Senate investigators have conducted an extensive interview of a whistleblower at the Internal Revenue Service who has alleged improper political interference in the audit of the president or vice president, according to two people familiar with the meeting.

The whistleblower delivered transcribed remarks to staffers for Sens. Charles E. Grassley (R-Iowa) and Ron Wyden (D-Ore.), the chairman and highest-ranking Democrat on the Senate Finance Committee, respectively, these people said. The interview occurred in recent weeks.

The whistleblower, a career IRS employee, has alleged that at least one political appointee at the Treasury Department may have tried interfering with the audit of President Trump or Vice President Pence. Democratic lawmakers have stressed the importance of thoroughly investigating the complaint, while Trump administration officials have downplayed its seriousness and said it is based on hearsay.

The continuing investigation into the whistleblower’s allegations comes amid the Senate impeachment trial of the president and Senate Republicans’ push for his acquittal, a process kicked off by a complaint by a whistleblower in the U.S. intelligence service.

Spokespeople for both Wyden and Grassley declined to comment or confirm the interview. The two people spoke on the condition of anonymity because of the sensitivity of the complaint, which pertains to a confidential IRS audit that cannot be disclosed under federal law.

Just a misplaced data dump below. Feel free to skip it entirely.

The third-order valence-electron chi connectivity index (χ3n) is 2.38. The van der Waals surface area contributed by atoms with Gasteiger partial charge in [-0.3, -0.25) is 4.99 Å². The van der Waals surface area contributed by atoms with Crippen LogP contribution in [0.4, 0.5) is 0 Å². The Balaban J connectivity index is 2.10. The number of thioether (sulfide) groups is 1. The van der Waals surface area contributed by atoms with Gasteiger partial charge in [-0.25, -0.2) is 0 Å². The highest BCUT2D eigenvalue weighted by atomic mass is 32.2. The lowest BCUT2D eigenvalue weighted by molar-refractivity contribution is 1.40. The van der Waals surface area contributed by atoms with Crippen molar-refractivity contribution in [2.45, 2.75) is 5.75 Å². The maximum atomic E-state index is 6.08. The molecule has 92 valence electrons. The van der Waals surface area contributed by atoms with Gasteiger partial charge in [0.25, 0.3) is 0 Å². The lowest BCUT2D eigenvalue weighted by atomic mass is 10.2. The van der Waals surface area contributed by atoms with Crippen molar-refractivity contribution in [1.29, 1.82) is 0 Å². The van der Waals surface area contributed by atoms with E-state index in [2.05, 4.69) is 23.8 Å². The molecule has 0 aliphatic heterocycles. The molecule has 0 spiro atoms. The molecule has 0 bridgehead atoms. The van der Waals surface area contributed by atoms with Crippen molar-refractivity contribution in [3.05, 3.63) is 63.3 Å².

“It seems Wyden and Grassley are doing their due diligence. The tax writing committees ought to find out about this,” said Steve Rosenthal, a senior fellow in the Urban-Brookings Tax Policy Center, a nonpartisan think tank. “The next step would be, depending on what happened, pursuing the next step to corroborate what the whistleblower said.”

The IRS whistleblower complaint was first disclosed in an August court filing by Rep. Richard E. Neal (D-Mass.), the chairman of the House Ways and Means Committee, who said it raises “serious and urgent concerns” about the system for auditing the president. That process is supposed to be walled off from political actions. Neal revealed the complaint as part of his lawsuit against the Trump administration for the release of the president’s tax returns, which Trump has refused to release in a break with decades of precedent.

Neal has sought to obtain Trump’s tax returns from the IRS, which is a division of the Treasury Department, but Treasury Secretary Steven Mnuchin — who served as the national finance chairman for Trump’s 2016 campaign — has opposed releasing the records and said doing so could compromise taxpayer privacy. There is no precedent for the Treasury Department or the IRS to refuse to furnish tax records requested by the chairman of the House Ways and Means Committee. The matter is pending in federal court.

The Washington Post previously reported that the complaint relays concerns from another IRS official that at least one Treasury Department political appointee tried to improperly interfere with the annual tax audit of Trump or Pence. It is unclear whether investigators have interviewed the other IRS official or whether this person is willing to speak to House or Senate lawmakers.

There has been extreme focus on Trump’s tax returns and less scrutiny of those of Pence, but the presidential audit program applies to both offices. The Post has not learned which audit was the subject of the complaint. It is a violation of federal law to reveal details about the status of taxpayer information.

“Obviously, it’s serious anytime an allegation of this nature is leveled. That said, it has to be substantiated, and there has to be an understanding of what contact took place,” said Mark Everson, who served as IRS commissioner during the George W. Bush administration.